Joshua T. White is deputy director for Stimson's South Asia program. Prior to joining Stimson, White served as senior advisor for Asian and Pacific Security Affairs in the Office of the Secretary of Defense, a position he held in conjunction with an International Affairs Fellowship from the Council on Foreign Relations. White has spent extensive time in South Asia, and has held short-term visiting research fellowships at the U.S. Institute of Peace (USIP), the Lahore University of Management Sciences (LUMS), the International Islamic University in Islamabad (IIUI), Pakistan's National Defence University (NDU), and the Institute for Defence and Strategic Analyses (IDSA) in Delhi. He has written widely, testified before Congress, and served on U.S.-sponsored election observer delegations to both Pakistan and Bangladesh.

Moeed W. Yusuf is director of South Asia programs at the U.S. Institute of Peace. Before joining USIP, Yusuf was a fellow at the Frederick S. Pardee Center for the Study of the Longer-Range Future at Boston University, and concurrently a research fellow at the Mossavar-Rahmani Center at Harvard Kennedy School. He has also worked at the Brookings Institution. In 2007, he co-founded Strategic and Economic Policy Research, a private sector consultancy firm in Pakistan. Yusuf has consulted for a number of Pakistani and international organizations including the Asian Development Bank, World Bank, and the Stockholm Policy Research Institute, among others. From 2004-2007, he was a full-time consultant with the Sustainable Development Policy Institute (SDPI), Pakistan’s premier development-sector think tank. Yusuf writes regularly for Dawn, Pakistan’s leading English daily, and frequently appears as an expert on U.S. and Pakistani media. His latest edited books are Pakistan's Counter-terrorism Challenge (Georgetown University Press, 2014) and Insurgency and Counterinsurgency in South Asia: From a Peacebuilding Lens (U.S. Institute of Peace Press, 2014). He is also the co-editor of South Asia 2060: Envisioning Regional Futures (Anthem Press, 2013) and Getting it Right in Afghanistan (U.S. Institute of Peace Press, 2013).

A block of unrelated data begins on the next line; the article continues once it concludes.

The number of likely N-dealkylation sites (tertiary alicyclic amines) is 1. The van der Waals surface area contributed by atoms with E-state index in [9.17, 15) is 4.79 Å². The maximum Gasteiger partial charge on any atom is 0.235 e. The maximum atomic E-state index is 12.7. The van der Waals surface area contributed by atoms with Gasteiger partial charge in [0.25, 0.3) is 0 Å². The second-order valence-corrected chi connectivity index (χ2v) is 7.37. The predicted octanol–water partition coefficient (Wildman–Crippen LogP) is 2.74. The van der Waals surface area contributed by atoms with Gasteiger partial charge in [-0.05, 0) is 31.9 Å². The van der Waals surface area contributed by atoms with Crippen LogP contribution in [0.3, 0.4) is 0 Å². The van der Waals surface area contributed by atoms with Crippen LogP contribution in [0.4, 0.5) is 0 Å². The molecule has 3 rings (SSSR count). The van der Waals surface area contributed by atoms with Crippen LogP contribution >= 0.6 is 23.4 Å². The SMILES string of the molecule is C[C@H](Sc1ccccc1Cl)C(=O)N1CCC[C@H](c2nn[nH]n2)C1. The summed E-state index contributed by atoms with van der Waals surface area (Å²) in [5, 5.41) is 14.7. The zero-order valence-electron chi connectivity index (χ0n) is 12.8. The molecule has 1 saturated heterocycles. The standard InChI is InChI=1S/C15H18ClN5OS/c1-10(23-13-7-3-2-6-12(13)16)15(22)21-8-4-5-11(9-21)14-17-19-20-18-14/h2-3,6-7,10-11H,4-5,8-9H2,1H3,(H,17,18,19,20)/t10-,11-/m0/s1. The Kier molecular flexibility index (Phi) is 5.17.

Marvin Weinbaum is professor emeritus of political science at the University of Illinois at Urbana-Champaign, and served as analyst for Pakistan and Afghanistan in the U.S. Department of State's Bureau of Intelligence and Research from 1999 to 2003. He is currently a scholar-in-residence at the Middle East Institute in Washington DC. At Illinois, Dr. Weinbaum served for fifteen years as the director of the Program in South Asian and Middle Eastern Studies. His research, teaching, and consultancies have focused on the issues of national security, state building, democratization, and political economy in Afghanistan and Pakistan. He is the author or editor of six books and has written more than 100 journal articles and book chapters. Dr. Weinbaum was awarded Fulbright Research Fellowships for Egypt in 1981-82 and Afghanistan in 1989-90, and was a senior fellow at the United States Institute of Peace in 1996-97. He has been the recipient of research awards from the Social Science Research Council, the Ford Foundation, the American Political Science Association, and other granting agencies.